Rimini F.C. 1912

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Logo Rimini 1912 (2015-...) 300px.png
Full nameRimini Football Club
Nickname(s)Biancorossi (The White-reds)
1994 (refounded)
2010 (refounded)
2016 (refounded)
GroundStadio Romeo Neri,
Rimini, Italy
OwnerItaly Giorgio Grassi
ChairmanItaly Giorgio Grassi
ManagerItaly Renato Cioffi
LeagueSerie C (3rd tier)
2018–19Serie C - Group B, 18th
WebsiteClub website
Stadio Romeo Neri in 2009

Rimini Football Club 1912 is an Italian association football club based in Rimini, Emilia-Romagna.

The club was founded in 1912 and in the 2019–20 season will play in Serie C.

Their home ground is the 9786-seat Stadio Romeo Neri.


The club was founded as Libertas Rimini in 1912, and first adopted their trademark red and white shirts in the 1920s, the 1929–30 season also saw the building of the stadium still used by the club today; Stadio Romeo Neri. The club name was changed to Rimini Calcio in 1939.

Between Serie B and Serie C[edit]

Rimini competed in regional leagues (the equivalent of the modern day Serie C system) for many years of their existence. They were unable to gain promotion to Serie B until 1976.

During the 1970s the club spent three seasons in Serie B, finishing in the bottom half of the table; they were relegated in 1978–79, but achieved promotion straight back up the following season. Rimini were relegated again during 1981–82, this time however, they did not achieve promotion back up straight away. Rimini spent the next twenty-four seasons in the Serie C league system, dropping as low as C2/C at one point.

However, the 2000s proved to be a brighter time for Rimini; they reached the C2/B playoffs six successive times before gaining promotion to C1/A. In 2004–05, they became Serie C champions (as well as Serie C1 Super Cup winners) and returned to Serie B for the first time since the early 1970s.

From Serie B to Lega Pro Prima Divisione[edit]

On 9 September 2006, Rimini gained the national news after having gained a shocking 1–1 home draw against Juventus F.C., with Argentine attacking midfielder Adrián Ricchiuti scoring the equaliser, despite a sending off for Rimini midfielder Domenico Cristiano soon after the 1–0 Juventus lead.[1] They even reached the top of Serie B by early 2007, but at the end of that season they were ranked 5th behind Juventus, Napoli, Genoa and Piacenza.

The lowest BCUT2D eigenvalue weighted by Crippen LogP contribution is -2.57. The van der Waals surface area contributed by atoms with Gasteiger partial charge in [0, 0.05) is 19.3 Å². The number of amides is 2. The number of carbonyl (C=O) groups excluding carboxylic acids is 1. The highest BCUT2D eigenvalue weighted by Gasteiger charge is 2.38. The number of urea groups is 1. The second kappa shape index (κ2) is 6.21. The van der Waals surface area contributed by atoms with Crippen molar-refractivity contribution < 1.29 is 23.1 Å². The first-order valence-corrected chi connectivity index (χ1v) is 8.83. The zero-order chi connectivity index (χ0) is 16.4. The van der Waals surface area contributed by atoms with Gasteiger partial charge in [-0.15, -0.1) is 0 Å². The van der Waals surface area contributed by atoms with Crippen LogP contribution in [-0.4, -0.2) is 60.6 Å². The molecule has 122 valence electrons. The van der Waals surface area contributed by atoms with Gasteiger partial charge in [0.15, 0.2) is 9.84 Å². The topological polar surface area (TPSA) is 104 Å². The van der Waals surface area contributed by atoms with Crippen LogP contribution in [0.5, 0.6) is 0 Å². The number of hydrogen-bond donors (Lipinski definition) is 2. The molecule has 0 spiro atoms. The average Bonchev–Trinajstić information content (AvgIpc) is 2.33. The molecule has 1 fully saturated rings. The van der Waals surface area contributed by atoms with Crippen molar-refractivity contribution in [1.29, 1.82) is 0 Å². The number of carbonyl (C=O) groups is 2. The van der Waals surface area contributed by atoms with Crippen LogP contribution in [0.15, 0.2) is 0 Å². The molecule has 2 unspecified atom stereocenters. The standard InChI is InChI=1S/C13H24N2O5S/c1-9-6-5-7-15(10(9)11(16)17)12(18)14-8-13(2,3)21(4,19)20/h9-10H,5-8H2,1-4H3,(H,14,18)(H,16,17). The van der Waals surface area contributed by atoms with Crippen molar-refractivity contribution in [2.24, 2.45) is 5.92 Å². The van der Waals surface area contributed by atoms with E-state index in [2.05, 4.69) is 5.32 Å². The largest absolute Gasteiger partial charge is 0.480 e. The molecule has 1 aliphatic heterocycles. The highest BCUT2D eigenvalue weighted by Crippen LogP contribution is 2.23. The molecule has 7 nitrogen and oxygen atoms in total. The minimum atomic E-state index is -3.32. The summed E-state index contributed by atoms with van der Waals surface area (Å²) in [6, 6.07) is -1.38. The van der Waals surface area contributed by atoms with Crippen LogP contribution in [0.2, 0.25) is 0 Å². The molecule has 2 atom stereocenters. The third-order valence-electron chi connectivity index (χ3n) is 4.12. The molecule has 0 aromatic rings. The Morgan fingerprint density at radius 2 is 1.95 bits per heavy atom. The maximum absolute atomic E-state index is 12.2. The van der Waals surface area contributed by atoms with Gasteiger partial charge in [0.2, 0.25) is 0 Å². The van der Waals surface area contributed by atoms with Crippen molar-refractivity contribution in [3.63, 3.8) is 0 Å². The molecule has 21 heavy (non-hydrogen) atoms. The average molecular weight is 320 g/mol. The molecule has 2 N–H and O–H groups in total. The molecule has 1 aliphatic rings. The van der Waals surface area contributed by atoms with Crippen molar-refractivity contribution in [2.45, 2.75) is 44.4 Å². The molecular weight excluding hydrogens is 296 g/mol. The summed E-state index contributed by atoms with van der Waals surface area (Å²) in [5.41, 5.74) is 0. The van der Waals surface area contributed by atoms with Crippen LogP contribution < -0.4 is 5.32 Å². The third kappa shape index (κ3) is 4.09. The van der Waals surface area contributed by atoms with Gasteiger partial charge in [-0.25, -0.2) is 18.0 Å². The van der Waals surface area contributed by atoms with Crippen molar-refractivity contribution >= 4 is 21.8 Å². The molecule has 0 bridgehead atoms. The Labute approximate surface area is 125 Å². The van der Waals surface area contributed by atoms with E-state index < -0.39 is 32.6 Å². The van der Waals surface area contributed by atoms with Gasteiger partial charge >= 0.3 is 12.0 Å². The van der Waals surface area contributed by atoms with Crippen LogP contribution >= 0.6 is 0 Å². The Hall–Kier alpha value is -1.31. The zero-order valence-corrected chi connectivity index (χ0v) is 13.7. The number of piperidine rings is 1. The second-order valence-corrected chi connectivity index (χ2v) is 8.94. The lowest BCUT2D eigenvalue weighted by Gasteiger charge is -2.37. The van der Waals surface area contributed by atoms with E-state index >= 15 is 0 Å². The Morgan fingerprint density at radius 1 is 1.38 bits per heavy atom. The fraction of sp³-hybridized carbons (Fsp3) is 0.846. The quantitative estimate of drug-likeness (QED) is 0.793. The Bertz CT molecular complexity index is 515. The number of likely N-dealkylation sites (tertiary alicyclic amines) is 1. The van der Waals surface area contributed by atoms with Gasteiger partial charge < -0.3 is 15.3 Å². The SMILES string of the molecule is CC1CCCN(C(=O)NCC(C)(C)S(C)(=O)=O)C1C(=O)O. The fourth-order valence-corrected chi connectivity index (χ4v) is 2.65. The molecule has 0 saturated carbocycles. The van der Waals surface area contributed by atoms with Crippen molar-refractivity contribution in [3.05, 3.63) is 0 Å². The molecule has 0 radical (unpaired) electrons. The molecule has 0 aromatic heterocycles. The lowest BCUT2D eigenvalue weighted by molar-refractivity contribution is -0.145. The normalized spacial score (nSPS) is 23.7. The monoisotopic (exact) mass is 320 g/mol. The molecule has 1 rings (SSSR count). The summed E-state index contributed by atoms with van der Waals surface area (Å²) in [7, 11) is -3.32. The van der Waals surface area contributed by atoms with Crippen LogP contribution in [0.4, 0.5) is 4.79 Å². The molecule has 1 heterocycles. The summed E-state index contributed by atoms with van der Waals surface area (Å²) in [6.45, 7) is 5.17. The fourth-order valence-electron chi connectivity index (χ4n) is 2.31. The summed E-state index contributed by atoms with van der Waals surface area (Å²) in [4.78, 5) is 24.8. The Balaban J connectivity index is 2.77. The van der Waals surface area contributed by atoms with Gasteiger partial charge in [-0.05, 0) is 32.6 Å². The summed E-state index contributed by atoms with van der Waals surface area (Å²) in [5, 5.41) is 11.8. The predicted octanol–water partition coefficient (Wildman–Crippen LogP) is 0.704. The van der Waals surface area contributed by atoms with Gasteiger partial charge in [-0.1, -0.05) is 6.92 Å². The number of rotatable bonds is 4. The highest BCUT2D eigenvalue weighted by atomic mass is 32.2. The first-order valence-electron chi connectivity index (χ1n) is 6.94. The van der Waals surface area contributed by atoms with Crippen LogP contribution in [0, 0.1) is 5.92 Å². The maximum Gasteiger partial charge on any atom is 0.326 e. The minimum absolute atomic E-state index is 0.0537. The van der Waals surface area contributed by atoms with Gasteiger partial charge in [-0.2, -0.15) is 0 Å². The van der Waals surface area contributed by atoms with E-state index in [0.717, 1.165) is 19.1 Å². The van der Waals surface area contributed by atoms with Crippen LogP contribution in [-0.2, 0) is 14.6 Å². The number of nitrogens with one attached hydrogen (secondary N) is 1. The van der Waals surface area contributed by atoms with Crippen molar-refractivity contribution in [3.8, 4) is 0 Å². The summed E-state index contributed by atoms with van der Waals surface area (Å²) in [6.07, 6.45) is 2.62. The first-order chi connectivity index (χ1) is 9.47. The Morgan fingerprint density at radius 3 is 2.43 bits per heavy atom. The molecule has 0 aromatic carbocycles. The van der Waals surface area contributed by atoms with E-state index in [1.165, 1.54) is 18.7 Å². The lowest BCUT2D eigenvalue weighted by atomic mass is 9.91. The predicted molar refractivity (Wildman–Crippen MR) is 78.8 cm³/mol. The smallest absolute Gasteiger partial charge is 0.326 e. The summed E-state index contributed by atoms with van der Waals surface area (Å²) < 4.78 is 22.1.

Two years later, Rimini Calcio has been relegated to Lega Pro Prima Divisione after losing the play-out against the former Ancona.

In the season 2010–11 it would have to play again in the Italian 3rd level championship, but in the spring of 2010 the former ownership left, and nobody took over in the society.

A.C. Rimini 1912[edit]

In the summer of 2010 the club was refounded as A.C. Rimini 1912, that began life in Serie D, the 5th tier of Italian football. That year, the club won the national play-off finals against Turris on penalties after a 0–0 draw, being promoted to Lega Pro Seconda Divisione (4th tier).[2] At the end of 2011–12 season, Rimini lost the play-off semifinals against Cuneo. The following season was rather complicated for the club, because Rimini had to win two relegation play-off rounds to keep its place in Lega Pro Seconda Divisione. The fall to Serie D came one year after, when 9 of 18 teams were relegated (third and fourth tier were unified into a single league after that edition). In the meanwhile, Fabrizio De Meis assumed the ownership of the club in place of Biagio Amati, who resigned.[3]